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Custody, Visitation & Jurisdiction

This guide discusses what happens when someone starts a custody or visitation case, and the parents do not live in the same county or state.

What is jurisdiction?

Jurisdiction is having control over something.

What does it mean for a court to have jurisdiction?

When a court has jurisdiction, it has the power to make decisions in a particular case.

What court do I go to for a custody or visitation case?

In New York State, you can go to Family Court or Supreme Court.

Usually the cases begin in Family Court unless the parties in the case are parents who are getting a divorce. Divorce cases are heard in Supreme Court.

If I’m not getting a divorce, can I go to any Family Court about my custody or visitation case?

No. There are jurisdiction rules that say which court can decide a case. One rule involves where the child lives. There is also a rule about what happens if a court has already made a decision about custody or visitation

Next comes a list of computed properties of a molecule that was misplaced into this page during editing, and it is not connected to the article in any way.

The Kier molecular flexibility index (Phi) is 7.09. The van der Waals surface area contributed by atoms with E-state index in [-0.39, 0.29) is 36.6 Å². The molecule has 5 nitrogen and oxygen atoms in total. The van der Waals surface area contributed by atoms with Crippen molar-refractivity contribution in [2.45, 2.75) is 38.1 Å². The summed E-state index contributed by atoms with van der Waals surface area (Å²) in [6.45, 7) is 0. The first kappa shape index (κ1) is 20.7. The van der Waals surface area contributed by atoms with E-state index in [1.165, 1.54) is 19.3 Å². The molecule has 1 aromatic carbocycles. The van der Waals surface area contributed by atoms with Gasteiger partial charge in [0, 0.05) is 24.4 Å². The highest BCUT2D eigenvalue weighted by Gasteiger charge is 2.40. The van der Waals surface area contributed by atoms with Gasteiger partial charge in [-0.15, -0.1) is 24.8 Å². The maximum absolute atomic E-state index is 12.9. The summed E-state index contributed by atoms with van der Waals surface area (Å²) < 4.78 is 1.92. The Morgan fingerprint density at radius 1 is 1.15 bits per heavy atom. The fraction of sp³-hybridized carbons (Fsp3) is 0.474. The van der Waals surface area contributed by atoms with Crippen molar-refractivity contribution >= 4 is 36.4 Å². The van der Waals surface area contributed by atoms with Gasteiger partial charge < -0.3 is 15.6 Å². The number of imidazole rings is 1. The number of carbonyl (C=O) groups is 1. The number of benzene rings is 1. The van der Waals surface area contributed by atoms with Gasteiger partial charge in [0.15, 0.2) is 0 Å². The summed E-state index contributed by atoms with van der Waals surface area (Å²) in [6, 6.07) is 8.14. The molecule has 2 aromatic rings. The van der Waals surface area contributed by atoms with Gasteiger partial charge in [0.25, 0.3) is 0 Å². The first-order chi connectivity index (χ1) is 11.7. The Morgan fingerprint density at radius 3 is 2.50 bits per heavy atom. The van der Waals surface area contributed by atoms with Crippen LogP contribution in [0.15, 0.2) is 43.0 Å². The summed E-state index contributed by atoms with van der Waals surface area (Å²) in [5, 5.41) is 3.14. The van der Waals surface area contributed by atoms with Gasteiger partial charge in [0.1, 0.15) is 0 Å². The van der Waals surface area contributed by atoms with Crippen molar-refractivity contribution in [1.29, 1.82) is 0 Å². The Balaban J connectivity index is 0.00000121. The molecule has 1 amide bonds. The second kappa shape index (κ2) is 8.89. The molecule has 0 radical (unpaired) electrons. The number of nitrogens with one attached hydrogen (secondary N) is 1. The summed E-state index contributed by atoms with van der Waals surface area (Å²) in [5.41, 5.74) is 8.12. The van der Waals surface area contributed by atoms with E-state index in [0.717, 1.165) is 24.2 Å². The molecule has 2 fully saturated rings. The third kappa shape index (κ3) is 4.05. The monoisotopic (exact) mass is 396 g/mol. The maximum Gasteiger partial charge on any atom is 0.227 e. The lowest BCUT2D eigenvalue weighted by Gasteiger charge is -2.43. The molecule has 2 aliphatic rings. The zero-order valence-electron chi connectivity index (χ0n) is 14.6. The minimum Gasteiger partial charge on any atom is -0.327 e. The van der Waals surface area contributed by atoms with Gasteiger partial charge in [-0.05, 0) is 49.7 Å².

Why is it important where my child lives?

You must file for custody or visitation in the “home state” of your child. The “home state” is the state where your child has lived for at least six months.
If your child recently moved to a new state, you cannot file for custody in that new state until your child has lived there for at least six months. Until then, the case must be started in the last state your child lived for at least six months.

What is the Uniform Child Custody Jurisdiction and Enforcement Act?

The Uniform Child Custody Jurisdiction and Enforcement Act (UCCJEA) is the law that says what a “home state” is. The UCCJEA was created to try to make it easier to figure out which state gets to make a decision in an interstate case. Interstate means that more than one state is involved.

Does the “home state” rule also affect what county I file in?

Yes. You must file in the county (in New York City, this means the borough) where the child has lived for the past six months.

Are there any exceptions to the “home state” rule?